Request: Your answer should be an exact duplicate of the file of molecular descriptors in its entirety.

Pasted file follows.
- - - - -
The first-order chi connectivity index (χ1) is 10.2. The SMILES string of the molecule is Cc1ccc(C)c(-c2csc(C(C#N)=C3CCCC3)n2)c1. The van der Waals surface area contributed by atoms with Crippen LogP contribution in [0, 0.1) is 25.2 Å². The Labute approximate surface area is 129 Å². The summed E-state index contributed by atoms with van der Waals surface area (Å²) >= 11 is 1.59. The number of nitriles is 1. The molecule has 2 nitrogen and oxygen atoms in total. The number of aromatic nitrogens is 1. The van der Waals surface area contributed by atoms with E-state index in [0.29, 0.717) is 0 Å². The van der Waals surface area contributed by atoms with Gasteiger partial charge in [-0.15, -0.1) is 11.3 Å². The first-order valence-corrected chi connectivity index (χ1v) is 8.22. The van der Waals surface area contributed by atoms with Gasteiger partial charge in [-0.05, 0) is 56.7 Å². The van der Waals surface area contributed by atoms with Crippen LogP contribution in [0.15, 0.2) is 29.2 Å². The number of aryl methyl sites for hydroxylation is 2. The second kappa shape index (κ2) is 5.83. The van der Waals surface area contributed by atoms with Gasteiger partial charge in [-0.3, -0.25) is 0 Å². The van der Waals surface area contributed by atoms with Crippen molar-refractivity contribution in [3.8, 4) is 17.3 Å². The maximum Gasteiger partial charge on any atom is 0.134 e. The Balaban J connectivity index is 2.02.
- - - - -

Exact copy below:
The first-order chi connectivity index (χ1) is 10.2. The SMILES string of the molecule is Cc1ccc(C)c(-c2csc(C(C#N)=C3CCCC3)n2)c1. The van der Waals surface area contributed by atoms with Crippen LogP contribution in [0, 0.1) is 25.2 Å². The Labute approximate surface area is 129 Å². The summed E-state index contributed by atoms with van der Waals surface area (Å²) >= 11 is 1.59. The number of nitriles is 1. The molecule has 2 nitrogen and oxygen atoms in total. The number of aromatic nitrogens is 1. The van der Waals surface area contributed by atoms with E-state index in [0.29, 0.717) is 0 Å². The van der Waals surface area contributed by atoms with Gasteiger partial charge in [-0.15, -0.1) is 11.3 Å². The first-order valence-corrected chi connectivity index (χ1v) is 8.22. The van der Waals surface area contributed by atoms with Gasteiger partial charge in [-0.05, 0) is 56.7 Å². The van der Waals surface area contributed by atoms with Crippen LogP contribution in [0.15, 0.2) is 29.2 Å². The number of aryl methyl sites for hydroxylation is 2. The second kappa shape index (κ2) is 5.83. The van der Waals surface area contributed by atoms with Gasteiger partial charge in [-0.3, -0.25) is 0 Å². The van der Waals surface area contributed by atoms with Crippen molar-refractivity contribution in [3.8, 4) is 17.3 Å². The maximum Gasteiger partial charge on any atom is 0.134 e. The Balaban J connectivity index is 2.02.